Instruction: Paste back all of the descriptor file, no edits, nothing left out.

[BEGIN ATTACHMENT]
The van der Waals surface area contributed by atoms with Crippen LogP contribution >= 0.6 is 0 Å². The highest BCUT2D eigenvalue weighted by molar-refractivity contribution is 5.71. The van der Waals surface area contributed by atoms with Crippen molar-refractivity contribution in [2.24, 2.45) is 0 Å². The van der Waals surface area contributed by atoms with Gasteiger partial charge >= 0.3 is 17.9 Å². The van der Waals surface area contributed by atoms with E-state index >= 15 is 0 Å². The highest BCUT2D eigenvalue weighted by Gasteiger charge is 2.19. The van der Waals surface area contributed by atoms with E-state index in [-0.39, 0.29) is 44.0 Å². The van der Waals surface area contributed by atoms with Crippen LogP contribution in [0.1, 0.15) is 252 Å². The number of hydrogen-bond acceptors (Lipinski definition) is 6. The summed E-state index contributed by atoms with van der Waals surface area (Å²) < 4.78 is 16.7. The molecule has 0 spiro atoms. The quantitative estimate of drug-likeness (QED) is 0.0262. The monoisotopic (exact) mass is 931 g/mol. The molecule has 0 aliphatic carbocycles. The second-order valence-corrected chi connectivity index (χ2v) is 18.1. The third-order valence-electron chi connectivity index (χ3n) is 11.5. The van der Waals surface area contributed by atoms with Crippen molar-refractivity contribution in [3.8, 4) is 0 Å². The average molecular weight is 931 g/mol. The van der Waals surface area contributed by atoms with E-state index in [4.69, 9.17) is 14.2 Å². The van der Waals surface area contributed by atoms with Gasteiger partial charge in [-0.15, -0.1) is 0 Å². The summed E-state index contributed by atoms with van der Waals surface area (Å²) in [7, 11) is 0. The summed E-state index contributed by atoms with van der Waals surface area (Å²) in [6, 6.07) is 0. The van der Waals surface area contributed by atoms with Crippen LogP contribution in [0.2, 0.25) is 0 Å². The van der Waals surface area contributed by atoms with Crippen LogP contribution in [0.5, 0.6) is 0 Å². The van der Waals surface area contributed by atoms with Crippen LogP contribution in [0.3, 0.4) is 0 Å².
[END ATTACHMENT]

The van der Waals surface area contributed by atoms with Crippen LogP contribution >= 0.6 is 0 Å². The highest BCUT2D eigenvalue weighted by molar-refractivity contribution is 5.71. The van der Waals surface area contributed by atoms with Crippen molar-refractivity contribution in [2.24, 2.45) is 0 Å². The van der Waals surface area contributed by atoms with Gasteiger partial charge >= 0.3 is 17.9 Å². The van der Waals surface area contributed by atoms with E-state index >= 15 is 0 Å². The highest BCUT2D eigenvalue weighted by Gasteiger charge is 2.19. The van der Waals surface area contributed by atoms with E-state index in [-0.39, 0.29) is 44.0 Å². The van der Waals surface area contributed by atoms with Crippen LogP contribution in [0.1, 0.15) is 252 Å². The number of hydrogen-bond acceptors (Lipinski definition) is 6. The summed E-state index contributed by atoms with van der Waals surface area (Å²) < 4.78 is 16.7. The molecule has 0 spiro atoms. The quantitative estimate of drug-likeness (QED) is 0.0262. The monoisotopic (exact) mass is 931 g/mol. The molecule has 0 aliphatic carbocycles. The second-order valence-corrected chi connectivity index (χ2v) is 18.1. The third-order valence-electron chi connectivity index (χ3n) is 11.5. The van der Waals surface area contributed by atoms with Crippen molar-refractivity contribution in [3.8, 4) is 0 Å². The average molecular weight is 931 g/mol. The van der Waals surface area contributed by atoms with E-state index in [4.69, 9.17) is 14.2 Å². The van der Waals surface area contributed by atoms with Gasteiger partial charge in [-0.15, -0.1) is 0 Å². The summed E-state index contributed by atoms with van der Waals surface area (Å²) in [7, 11) is 0. The summed E-state index contributed by atoms with van der Waals surface area (Å²) in [6, 6.07) is 0. The van der Waals surface area contributed by atoms with Crippen LogP contribution in [0.2, 0.25) is 0 Å². The van der Waals surface area contributed by atoms with Crippen LogP contribution in [0.5, 0.6) is 0 Å². The van der Waals surface area contributed by atoms with Crippen LogP contribution in [0.3, 0.4) is 0 Å².